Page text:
Or study under Asimov's psychohistory.

We're seriously on a path to *someting*. I keep hoping it's a Privacy Rebellion rather than the Mayan's End of the World in Dec2012 (your month here.)

I just suk as a psychic so I can only read tier 3 trends.

Re:Successfully reading the court in advance (2)

russotto (537200) | more than 3 years ago | (#36606746)

We're seriously on a path to *someting*. I keep hoping it's a Privacy Rebellion rather than the Mayan's End of the World in Dec2012 (your month here.)

I'm still betting on "a boot stamping on a human face, forever".

Re:10 bucks (4, Interesting)

Jane Q. Public (1010737) | more than 3 years ago | (#36606098)

"What sucks is that they are taking a case where the defendant is clearly someone that the government should have been tracking and just didn't go through the correct channels of authorization (warrants)."

Do we actually know that? Did they already have probable cause? If they did, why didn't they use it?

I think it's much more likely that they felt they "knew" what he was up to, and were on a fishing expedition to try to get some real evidence. But fishing expeditions are illegal; that's the point.

The problem with just letting them do this to somebody they "know" (or think) is guilty, is that surprisingly often, people "know" things that just aren't so. Further, as the Supreme Court has ruled in the past, fishing expeditions are not permissible because, among other reasons, "evidence" might be found that makes even innocent people appear guilty. Just like the guy who was picked up for arson because his local store's "club card" information said he had bought a fire starter. Later, the real guilty party confessed to the crime. The other guy just wanted to light his barbecue.

Re:10 bucks (4, Insightful)

adolf (21054) | more than 3 years ago | (#36606552)

The Justices of the Supreme Court of the United States are tenured; they don't care if they look like 'the good guys' or not. They don't have to compete with anyone else to keep their jobs for the rest of their useful lives, so there's simply no impetus to keep other people happy.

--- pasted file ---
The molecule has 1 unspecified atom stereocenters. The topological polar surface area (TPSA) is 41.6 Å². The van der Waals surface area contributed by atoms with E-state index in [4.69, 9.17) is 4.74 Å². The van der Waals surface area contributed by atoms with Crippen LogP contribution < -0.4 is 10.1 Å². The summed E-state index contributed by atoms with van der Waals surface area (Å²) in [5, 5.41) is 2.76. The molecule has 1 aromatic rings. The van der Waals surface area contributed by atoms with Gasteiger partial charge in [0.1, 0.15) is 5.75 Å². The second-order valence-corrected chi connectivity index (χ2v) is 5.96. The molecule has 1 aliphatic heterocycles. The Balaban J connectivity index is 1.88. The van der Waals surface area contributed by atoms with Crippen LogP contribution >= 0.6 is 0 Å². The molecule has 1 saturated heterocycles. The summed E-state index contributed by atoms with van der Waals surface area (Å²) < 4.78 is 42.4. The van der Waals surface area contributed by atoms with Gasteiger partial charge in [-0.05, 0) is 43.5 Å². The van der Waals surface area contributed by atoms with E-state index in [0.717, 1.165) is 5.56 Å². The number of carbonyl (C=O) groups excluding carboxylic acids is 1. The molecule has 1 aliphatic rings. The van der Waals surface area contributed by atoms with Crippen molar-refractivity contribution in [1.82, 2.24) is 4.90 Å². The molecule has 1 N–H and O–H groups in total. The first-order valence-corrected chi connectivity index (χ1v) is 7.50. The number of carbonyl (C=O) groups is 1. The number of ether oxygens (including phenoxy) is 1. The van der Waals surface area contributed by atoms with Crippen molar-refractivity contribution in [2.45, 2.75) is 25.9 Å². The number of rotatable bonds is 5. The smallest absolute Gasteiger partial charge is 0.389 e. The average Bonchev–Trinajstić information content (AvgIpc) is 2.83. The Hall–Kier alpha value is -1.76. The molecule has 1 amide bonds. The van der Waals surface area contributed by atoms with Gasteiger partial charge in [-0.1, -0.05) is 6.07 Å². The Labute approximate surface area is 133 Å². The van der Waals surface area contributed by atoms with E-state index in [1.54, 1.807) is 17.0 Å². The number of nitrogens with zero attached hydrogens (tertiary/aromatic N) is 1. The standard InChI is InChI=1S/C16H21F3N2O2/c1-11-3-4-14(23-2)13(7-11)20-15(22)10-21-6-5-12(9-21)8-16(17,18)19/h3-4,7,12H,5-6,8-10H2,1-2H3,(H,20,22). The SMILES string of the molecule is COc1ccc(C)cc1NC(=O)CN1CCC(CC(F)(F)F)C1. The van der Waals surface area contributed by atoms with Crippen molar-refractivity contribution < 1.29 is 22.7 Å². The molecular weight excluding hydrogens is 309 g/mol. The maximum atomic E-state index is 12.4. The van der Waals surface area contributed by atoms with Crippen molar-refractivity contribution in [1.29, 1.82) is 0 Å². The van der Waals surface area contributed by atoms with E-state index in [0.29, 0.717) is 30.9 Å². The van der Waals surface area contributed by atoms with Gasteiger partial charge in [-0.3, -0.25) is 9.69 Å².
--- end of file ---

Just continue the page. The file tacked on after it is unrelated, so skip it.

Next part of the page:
This is a good thing: It is, perhaps, the least political position of power in the justice system.

I look forward to seeing what they have to say about this case.

Re:tenured (1)

TaoPhoenix (980487) | more than 3 years ago | (#36606628)

What does it take to kick off a Supreme justice?

By not answering to anyone a justice can go on a rampage.

With the Repub/Conserv leaning court we could damage civil rights for decades.

Re:tenured (1)

kevinNCSU (1531307) | more than 3 years ago | (#36607086)

Death, resignation, or impeachment which follows the same process as impeaching a president. Such an impeachment requires evidence of actual crimes committed, not simply a disagreement in ideologies.

Re:tenured (0)

Anonymous Coward | more than 3 years ago | (#36607106)

Does violating their oath of office count?

Re:tenured (2)

slashqwerty (1099091) | more than 3 years ago | (#36607252)

Does violating their oath of office count?

From the constitution:

The President, Vice President and all civil Officers of the United States, shall be removed from Office on Impeachment for, and Conviction of, Treason, Bribery, or other high Crimes and Misdemeanors.

This is really aimed at government officials that commit crimes. If you are asking if judges can be removed from office because their rulings don't "support this Constitution" the answer is probably no. A judge has discretion to interpret the constitution. If congress disagrees with that interpretation they can amend the constitution.